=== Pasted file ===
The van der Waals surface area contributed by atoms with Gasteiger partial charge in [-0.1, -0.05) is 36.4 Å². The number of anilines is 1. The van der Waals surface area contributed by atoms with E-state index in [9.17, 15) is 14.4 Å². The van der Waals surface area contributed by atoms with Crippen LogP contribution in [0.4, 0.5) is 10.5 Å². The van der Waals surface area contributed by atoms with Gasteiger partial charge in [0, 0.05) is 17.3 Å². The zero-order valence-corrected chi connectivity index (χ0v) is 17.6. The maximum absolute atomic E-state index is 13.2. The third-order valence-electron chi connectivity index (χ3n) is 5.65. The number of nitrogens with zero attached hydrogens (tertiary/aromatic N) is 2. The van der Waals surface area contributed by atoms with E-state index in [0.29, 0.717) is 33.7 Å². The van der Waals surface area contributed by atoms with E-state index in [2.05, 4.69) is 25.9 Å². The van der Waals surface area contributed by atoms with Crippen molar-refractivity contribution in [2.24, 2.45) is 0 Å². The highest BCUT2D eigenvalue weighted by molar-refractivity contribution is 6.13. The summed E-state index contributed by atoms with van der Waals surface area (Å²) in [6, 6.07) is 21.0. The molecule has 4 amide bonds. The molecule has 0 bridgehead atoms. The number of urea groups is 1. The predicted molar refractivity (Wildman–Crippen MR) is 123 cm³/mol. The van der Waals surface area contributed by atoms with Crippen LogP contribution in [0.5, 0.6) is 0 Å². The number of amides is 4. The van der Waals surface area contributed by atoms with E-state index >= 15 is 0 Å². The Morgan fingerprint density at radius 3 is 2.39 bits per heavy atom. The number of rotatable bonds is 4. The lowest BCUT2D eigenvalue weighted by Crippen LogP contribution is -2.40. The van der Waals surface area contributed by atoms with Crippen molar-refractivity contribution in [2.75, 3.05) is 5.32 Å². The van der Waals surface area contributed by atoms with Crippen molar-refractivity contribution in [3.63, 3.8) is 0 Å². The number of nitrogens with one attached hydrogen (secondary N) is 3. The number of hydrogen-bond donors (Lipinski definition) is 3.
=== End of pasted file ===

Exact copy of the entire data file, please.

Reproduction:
The van der Waals surface area contributed by atoms with Gasteiger partial charge in [-0.1, -0.05) is 36.4 Å². The number of anilines is 1. The van der Waals surface area contributed by atoms with E-state index in [9.17, 15) is 14.4 Å². The van der Waals surface area contributed by atoms with Crippen LogP contribution in [0.4, 0.5) is 10.5 Å². The van der Waals surface area contributed by atoms with Gasteiger partial charge in [0, 0.05) is 17.3 Å². The zero-order valence-corrected chi connectivity index (χ0v) is 17.6. The maximum absolute atomic E-state index is 13.2. The third-order valence-electron chi connectivity index (χ3n) is 5.65. The number of nitrogens with zero attached hydrogens (tertiary/aromatic N) is 2. The van der Waals surface area contributed by atoms with E-state index in [0.29, 0.717) is 33.7 Å². The van der Waals surface area contributed by atoms with E-state index in [2.05, 4.69) is 25.9 Å². The van der Waals surface area contributed by atoms with Crippen molar-refractivity contribution in [2.24, 2.45) is 0 Å². The highest BCUT2D eigenvalue weighted by molar-refractivity contribution is 6.13. The summed E-state index contributed by atoms with van der Waals surface area (Å²) in [6, 6.07) is 21.0. The molecule has 4 amide bonds. The molecule has 0 bridgehead atoms. The number of urea groups is 1. The predicted molar refractivity (Wildman–Crippen MR) is 123 cm³/mol. The van der Waals surface area contributed by atoms with Crippen LogP contribution in [0.5, 0.6) is 0 Å². The number of amides is 4. The van der Waals surface area contributed by atoms with E-state index >= 15 is 0 Å². The Morgan fingerprint density at radius 3 is 2.39 bits per heavy atom. The number of rotatable bonds is 4. The lowest BCUT2D eigenvalue weighted by Crippen LogP contribution is -2.40. The van der Waals surface area contributed by atoms with Crippen molar-refractivity contribution in [2.75, 3.05) is 5.32 Å². The van der Waals surface area contributed by atoms with Crippen molar-refractivity contribution in [3.63, 3.8) is 0 Å². The number of nitrogens with one attached hydrogen (secondary N) is 3. The number of hydrogen-bond donors (Lipinski definition) is 3.